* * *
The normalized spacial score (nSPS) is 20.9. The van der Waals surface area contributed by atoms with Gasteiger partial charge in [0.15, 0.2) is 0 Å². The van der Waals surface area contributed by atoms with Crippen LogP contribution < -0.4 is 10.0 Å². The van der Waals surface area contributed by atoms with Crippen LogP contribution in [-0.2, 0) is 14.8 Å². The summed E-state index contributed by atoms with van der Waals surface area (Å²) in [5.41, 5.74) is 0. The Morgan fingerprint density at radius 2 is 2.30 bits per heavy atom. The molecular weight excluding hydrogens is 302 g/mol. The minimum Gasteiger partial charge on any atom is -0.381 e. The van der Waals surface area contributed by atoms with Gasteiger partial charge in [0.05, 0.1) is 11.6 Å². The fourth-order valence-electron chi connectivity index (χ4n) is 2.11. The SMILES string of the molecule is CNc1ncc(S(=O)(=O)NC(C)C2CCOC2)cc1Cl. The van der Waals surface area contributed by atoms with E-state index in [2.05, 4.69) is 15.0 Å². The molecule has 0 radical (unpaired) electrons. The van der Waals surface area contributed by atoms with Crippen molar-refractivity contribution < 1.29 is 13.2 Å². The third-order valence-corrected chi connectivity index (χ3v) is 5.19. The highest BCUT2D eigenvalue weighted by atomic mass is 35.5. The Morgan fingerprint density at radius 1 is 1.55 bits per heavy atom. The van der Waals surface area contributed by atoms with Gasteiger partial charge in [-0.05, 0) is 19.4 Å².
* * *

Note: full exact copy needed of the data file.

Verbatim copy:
The normalized spacial score (nSPS) is 20.9. The van der Waals surface area contributed by atoms with Gasteiger partial charge in [0.15, 0.2) is 0 Å². The van der Waals surface area contributed by atoms with Crippen LogP contribution < -0.4 is 10.0 Å². The van der Waals surface area contributed by atoms with Crippen LogP contribution in [-0.2, 0) is 14.8 Å². The summed E-state index contributed by atoms with van der Waals surface area (Å²) in [5.41, 5.74) is 0. The Morgan fingerprint density at radius 2 is 2.30 bits per heavy atom. The molecular weight excluding hydrogens is 302 g/mol. The minimum Gasteiger partial charge on any atom is -0.381 e. The van der Waals surface area contributed by atoms with Gasteiger partial charge in [0.05, 0.1) is 11.6 Å². The fourth-order valence-electron chi connectivity index (χ4n) is 2.11. The SMILES string of the molecule is CNc1ncc(S(=O)(=O)NC(C)C2CCOC2)cc1Cl. The van der Waals surface area contributed by atoms with E-state index in [2.05, 4.69) is 15.0 Å². The molecule has 0 radical (unpaired) electrons. The van der Waals surface area contributed by atoms with Crippen molar-refractivity contribution < 1.29 is 13.2 Å². The third-order valence-corrected chi connectivity index (χ3v) is 5.19. The highest BCUT2D eigenvalue weighted by atomic mass is 35.5. The Morgan fingerprint density at radius 1 is 1.55 bits per heavy atom. The van der Waals surface area contributed by atoms with Gasteiger partial charge in [-0.05, 0) is 19.4 Å².